• alkenes;
  • catalytic oxidation;
  • nanoparticles;
  • oxygen;
  • porphyrinoids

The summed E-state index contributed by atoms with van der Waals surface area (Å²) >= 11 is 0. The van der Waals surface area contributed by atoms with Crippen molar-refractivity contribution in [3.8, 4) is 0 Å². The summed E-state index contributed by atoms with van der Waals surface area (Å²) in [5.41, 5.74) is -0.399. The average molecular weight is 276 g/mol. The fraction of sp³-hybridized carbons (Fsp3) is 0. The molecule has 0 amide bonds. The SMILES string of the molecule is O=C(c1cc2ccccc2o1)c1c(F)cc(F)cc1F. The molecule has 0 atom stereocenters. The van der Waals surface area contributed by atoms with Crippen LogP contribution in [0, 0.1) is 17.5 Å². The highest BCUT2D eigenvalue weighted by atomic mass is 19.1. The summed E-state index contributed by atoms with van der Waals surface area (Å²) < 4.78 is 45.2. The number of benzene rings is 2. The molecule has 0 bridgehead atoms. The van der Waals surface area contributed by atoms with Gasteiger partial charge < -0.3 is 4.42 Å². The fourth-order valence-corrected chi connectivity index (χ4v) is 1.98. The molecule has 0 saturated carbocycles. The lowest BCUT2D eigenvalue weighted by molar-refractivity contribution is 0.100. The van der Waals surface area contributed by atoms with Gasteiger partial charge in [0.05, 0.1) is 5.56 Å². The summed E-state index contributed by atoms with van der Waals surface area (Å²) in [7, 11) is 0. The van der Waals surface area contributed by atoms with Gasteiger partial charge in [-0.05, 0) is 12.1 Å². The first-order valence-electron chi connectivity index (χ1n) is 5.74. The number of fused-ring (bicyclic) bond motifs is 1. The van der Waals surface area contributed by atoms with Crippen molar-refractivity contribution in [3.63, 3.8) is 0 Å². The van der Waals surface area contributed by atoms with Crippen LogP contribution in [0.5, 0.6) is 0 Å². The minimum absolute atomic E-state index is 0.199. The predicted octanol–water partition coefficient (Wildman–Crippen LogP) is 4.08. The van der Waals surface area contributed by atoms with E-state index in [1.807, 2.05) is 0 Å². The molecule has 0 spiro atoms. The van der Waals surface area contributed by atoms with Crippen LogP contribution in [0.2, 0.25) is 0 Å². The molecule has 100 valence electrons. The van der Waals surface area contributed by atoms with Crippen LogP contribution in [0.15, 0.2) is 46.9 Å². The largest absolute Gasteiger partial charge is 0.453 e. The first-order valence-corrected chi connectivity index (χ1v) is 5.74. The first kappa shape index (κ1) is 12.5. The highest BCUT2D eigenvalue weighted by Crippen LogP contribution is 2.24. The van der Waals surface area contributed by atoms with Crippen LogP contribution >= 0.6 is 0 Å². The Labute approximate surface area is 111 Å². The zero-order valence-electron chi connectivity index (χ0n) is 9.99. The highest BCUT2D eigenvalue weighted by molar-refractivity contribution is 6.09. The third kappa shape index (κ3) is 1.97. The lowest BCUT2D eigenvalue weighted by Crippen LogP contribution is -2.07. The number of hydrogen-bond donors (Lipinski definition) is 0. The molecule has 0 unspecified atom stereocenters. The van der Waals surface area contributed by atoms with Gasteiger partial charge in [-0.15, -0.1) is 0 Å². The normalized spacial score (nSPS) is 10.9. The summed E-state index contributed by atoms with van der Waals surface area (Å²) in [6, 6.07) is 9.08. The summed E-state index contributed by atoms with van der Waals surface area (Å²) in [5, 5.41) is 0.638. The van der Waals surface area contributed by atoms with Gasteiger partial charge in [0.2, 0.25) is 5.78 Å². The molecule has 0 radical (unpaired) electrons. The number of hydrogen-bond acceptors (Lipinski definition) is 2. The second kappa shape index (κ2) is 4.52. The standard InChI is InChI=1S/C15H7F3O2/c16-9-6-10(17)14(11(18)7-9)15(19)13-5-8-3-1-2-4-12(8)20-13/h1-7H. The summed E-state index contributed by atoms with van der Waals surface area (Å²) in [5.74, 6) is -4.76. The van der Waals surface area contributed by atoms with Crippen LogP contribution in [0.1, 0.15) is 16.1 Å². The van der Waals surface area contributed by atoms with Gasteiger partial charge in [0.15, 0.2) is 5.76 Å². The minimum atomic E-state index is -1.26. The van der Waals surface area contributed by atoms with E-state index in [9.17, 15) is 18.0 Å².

The catalytic oxidation of alkenes by most iron porphyrins using a variety of oxygen sources, but generally not dioxygen, yields the epoxide with minor quantities of other products. The turnover numbers for these catalysts are modest, ranging from a few hundred to a few thousand depending on the porphyrin structure, axial ligands, and other reaction conditions. Halogenation of substituents increases the activity of the metalloporphyrin catalyst and/or makes it more robust to oxidative degradation. Oxidation of cyclohexene by 5,10,15,20-tetrakis-(2,3,4,5,6-pentafluorophenyl)porphyrinato iron(III), ([FeIII(tppf20)]) and H2O2 is typical of the latter: the epoxide is 99 % of the product and turnover numbers are about 350.14 Herein, we report that dynamic organic nanoparticles (ONPs) of [FeIII(tppf20)] with a diameter of 10 nm, formed by host–guest solvent methods, catalytically oxidize cyclohexene with O2 to yield only 2-cyclohexene-1-one and 2-cyclohexene-1-ol with approximately 10-fold greater turnover numbers compared to the non-aggregated metalloporphyrin in acetonitrile/methanol. These ONPs facilitate a greener reaction because the reaction solvent is 89 % water and O2 is the oxidant in place of synthetic oxygen sources. This reactivity is unexpected because the metalloporphyrins are in close proximity and oxidative degradation of the catalyst should be enhanced, thus causing a significant decrease in catalytic turnovers. The allylic products suggest a different oxidative mechanism compared to that of the solvated metalloporphyrins. These results illustrate the unique properties of some ONPs relative to the component molecules or those attached to supports.